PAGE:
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Topic: James I


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  James I, king of England. The Columbia Encyclopedia, Sixth Edition. 2001-05
The son of Lord Darnley and Mary Queen of Scots, James succeeded to the Scottish throne on the forced abdication of his mother.
James considered an alliance with his mother’s French relatives, the Guise, but in 1586, to improve his prospects of succeeding to the English throne, he allied himself with Elizabeth I. This caused a break with his mother’s party, and he accepted her execution in 1587 calmly.
James, by clever politics and armed force, succeeded in subduing the feudal Scottish baronage, in establishing royal authority, and in asserting the superiority of the state over the Presbyterian Church.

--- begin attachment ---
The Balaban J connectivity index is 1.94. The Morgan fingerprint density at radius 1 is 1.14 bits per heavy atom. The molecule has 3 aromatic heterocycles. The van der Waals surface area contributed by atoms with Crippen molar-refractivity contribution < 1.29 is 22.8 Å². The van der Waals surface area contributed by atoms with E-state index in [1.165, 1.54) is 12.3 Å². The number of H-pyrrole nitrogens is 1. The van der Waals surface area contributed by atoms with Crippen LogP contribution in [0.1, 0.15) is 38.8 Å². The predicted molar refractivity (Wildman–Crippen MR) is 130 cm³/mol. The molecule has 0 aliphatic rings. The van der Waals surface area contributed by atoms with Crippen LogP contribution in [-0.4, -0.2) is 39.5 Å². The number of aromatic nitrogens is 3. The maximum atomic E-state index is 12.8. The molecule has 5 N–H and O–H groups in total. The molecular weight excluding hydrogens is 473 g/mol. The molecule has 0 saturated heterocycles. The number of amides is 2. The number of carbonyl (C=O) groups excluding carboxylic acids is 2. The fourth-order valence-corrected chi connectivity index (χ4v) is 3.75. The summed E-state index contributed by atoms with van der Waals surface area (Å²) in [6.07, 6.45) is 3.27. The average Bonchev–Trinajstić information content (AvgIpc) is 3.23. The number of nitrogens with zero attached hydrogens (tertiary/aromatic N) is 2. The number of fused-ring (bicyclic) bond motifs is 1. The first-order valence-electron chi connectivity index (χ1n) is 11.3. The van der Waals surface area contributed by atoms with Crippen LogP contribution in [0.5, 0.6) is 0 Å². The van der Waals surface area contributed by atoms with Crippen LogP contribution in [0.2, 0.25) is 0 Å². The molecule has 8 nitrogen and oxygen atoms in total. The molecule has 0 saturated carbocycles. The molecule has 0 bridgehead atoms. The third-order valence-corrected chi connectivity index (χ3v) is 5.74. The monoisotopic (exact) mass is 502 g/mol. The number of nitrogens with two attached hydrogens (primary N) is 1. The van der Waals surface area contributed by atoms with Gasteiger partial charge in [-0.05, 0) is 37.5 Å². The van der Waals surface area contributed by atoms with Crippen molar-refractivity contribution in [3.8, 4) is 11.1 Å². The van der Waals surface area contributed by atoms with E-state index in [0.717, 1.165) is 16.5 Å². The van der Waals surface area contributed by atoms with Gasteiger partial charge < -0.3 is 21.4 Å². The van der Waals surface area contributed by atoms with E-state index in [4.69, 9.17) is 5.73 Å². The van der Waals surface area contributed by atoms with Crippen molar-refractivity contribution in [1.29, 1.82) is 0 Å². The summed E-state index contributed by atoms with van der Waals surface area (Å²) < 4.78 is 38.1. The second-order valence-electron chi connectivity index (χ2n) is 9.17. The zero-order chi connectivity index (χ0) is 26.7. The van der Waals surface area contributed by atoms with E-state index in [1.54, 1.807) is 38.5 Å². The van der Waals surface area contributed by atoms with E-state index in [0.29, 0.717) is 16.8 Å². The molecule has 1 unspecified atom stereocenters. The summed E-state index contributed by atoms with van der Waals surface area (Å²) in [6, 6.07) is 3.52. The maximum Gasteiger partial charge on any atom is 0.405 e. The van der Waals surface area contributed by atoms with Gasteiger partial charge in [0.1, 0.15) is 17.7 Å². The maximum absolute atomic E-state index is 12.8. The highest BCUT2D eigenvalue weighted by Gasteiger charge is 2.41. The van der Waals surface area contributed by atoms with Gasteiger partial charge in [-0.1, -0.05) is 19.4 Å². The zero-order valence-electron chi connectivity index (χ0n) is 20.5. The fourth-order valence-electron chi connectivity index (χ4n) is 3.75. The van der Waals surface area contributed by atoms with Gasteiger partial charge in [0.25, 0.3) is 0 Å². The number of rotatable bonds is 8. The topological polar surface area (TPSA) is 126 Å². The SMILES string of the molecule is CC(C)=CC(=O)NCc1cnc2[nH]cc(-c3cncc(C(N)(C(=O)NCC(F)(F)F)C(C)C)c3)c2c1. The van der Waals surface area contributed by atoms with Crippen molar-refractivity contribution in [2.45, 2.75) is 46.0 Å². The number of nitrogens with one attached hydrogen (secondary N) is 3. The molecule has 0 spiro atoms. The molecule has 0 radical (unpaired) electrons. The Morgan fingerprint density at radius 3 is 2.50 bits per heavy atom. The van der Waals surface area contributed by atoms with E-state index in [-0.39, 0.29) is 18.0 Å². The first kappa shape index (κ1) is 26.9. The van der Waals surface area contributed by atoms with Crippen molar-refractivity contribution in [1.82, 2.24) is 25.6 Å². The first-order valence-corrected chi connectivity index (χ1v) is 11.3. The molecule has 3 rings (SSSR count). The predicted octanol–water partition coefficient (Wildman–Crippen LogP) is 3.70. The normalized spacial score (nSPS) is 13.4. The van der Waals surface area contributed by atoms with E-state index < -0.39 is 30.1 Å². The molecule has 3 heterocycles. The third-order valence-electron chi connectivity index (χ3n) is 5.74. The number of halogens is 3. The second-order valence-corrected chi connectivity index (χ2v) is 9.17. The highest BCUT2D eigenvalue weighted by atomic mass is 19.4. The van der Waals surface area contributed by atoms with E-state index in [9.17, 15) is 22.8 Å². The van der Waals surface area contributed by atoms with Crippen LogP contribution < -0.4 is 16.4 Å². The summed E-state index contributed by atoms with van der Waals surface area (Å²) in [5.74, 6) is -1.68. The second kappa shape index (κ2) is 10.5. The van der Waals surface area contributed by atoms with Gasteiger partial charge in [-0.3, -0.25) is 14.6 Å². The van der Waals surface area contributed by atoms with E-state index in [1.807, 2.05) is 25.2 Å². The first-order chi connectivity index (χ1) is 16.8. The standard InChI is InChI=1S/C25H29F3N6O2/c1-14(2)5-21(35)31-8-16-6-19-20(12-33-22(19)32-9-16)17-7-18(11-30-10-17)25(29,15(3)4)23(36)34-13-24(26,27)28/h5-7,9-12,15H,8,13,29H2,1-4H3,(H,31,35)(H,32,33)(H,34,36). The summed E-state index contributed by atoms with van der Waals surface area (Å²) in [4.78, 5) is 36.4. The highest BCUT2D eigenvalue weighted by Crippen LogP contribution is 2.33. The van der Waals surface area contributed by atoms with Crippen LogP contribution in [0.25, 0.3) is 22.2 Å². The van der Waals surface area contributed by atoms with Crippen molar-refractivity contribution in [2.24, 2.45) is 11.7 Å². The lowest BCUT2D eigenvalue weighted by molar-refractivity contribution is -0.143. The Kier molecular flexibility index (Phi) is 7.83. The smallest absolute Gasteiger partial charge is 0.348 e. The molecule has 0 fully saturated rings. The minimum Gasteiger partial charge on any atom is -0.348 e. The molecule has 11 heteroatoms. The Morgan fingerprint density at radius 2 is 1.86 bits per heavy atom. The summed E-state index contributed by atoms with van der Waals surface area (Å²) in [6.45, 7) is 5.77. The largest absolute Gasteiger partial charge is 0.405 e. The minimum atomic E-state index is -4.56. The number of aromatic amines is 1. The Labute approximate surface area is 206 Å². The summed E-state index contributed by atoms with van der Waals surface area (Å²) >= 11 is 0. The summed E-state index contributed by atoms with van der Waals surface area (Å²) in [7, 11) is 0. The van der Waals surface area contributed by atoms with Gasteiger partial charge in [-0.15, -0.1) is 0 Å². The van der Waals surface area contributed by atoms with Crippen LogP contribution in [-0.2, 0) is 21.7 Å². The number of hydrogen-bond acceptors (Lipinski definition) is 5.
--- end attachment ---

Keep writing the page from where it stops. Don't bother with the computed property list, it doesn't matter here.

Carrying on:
www.bartleby.com /65/ja/James1Eng.html   (988 words)

  
  William James - Wikipedia, the free encyclopedia
He was appointed instructor in physiology for the spring 1873 term, instructor in anatomy and physiology in 1873, assistant professor of psychology in 1876, assistant professor of philosophy in 1881, full professor in 1885, endowed chair in psychology in 1889, return to philosophy in 1897, and emeritus professor of philosophy in 1907.
James studied medicine, physiology, and biology, and began to teach in those subjects, but was drawn to the scientific study of the human mind at a time when psychology was constituting itself as a science.
James is one of the two namesakes of the James-Lange theory of emotion, which he formulated independently of Carl Lange in the 1880s.
en.wikipedia.org /wiki/William_James   (3179 words)

  
 Famous Scots - King James I
After the death of King Henry V of England in 1422, James was eventually released under the Treaty of London for a sizeable ransom and after a marriage had been arranged, on 12 February, 1424, to Jane Beaufort, daughter of the duke of Somerset.